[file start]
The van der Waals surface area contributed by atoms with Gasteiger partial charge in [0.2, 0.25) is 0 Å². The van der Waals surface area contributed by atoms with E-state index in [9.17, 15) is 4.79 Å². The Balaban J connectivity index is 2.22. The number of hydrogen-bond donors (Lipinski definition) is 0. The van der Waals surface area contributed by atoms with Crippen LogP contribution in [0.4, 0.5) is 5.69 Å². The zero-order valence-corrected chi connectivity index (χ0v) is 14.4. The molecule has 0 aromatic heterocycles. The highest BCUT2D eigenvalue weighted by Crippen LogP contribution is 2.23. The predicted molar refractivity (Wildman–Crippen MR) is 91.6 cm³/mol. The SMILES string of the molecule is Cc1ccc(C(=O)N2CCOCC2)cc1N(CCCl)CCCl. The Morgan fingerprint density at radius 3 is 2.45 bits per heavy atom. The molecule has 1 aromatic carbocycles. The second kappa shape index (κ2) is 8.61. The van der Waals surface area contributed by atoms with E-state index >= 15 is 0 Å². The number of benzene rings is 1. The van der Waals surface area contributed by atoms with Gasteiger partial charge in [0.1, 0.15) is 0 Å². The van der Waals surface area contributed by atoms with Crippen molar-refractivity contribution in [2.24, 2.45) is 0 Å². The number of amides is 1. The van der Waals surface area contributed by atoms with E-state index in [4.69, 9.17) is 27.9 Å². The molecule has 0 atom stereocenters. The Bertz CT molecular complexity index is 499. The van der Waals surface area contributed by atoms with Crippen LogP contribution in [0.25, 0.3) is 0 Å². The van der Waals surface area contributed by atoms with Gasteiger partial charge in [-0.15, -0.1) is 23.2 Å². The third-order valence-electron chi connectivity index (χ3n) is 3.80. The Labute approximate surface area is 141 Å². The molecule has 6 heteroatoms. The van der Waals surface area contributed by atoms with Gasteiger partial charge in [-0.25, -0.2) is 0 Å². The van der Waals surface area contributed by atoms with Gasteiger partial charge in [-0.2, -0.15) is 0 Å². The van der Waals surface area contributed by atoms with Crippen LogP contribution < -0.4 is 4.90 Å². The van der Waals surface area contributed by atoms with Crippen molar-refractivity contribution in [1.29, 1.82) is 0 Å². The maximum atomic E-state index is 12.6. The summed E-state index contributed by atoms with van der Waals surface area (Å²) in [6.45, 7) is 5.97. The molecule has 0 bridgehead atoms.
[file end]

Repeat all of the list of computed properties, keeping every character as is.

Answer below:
The van der Waals surface area contributed by atoms with Gasteiger partial charge in [0.2, 0.25) is 0 Å². The van der Waals surface area contributed by atoms with E-state index in [9.17, 15) is 4.79 Å². The Balaban J connectivity index is 2.22. The number of hydrogen-bond donors (Lipinski definition) is 0. The van der Waals surface area contributed by atoms with Crippen LogP contribution in [0.4, 0.5) is 5.69 Å². The zero-order valence-corrected chi connectivity index (χ0v) is 14.4. The molecule has 0 aromatic heterocycles. The highest BCUT2D eigenvalue weighted by Crippen LogP contribution is 2.23. The predicted molar refractivity (Wildman–Crippen MR) is 91.6 cm³/mol. The SMILES string of the molecule is Cc1ccc(C(=O)N2CCOCC2)cc1N(CCCl)CCCl. The Morgan fingerprint density at radius 3 is 2.45 bits per heavy atom. The molecule has 1 aromatic carbocycles. The second kappa shape index (κ2) is 8.61. The van der Waals surface area contributed by atoms with E-state index >= 15 is 0 Å². The number of benzene rings is 1. The van der Waals surface area contributed by atoms with Gasteiger partial charge in [0.1, 0.15) is 0 Å². The van der Waals surface area contributed by atoms with Crippen molar-refractivity contribution in [2.24, 2.45) is 0 Å². The number of amides is 1. The van der Waals surface area contributed by atoms with E-state index in [4.69, 9.17) is 27.9 Å². The molecule has 0 atom stereocenters. The Bertz CT molecular complexity index is 499. The van der Waals surface area contributed by atoms with Crippen LogP contribution in [0.25, 0.3) is 0 Å². The van der Waals surface area contributed by atoms with Gasteiger partial charge in [-0.15, -0.1) is 23.2 Å². The third-order valence-electron chi connectivity index (χ3n) is 3.80. The Labute approximate surface area is 141 Å². The molecule has 6 heteroatoms. The van der Waals surface area contributed by atoms with Gasteiger partial charge in [-0.25, -0.2) is 0 Å². The van der Waals surface area contributed by atoms with Gasteiger partial charge in [-0.2, -0.15) is 0 Å². The van der Waals surface area contributed by atoms with Crippen LogP contribution < -0.4 is 4.90 Å². The van der Waals surface area contributed by atoms with Crippen molar-refractivity contribution in [1.29, 1.82) is 0 Å². The maximum atomic E-state index is 12.6. The summed E-state index contributed by atoms with van der Waals surface area (Å²) in [6.45, 7) is 5.97. The molecule has 0 bridgehead atoms.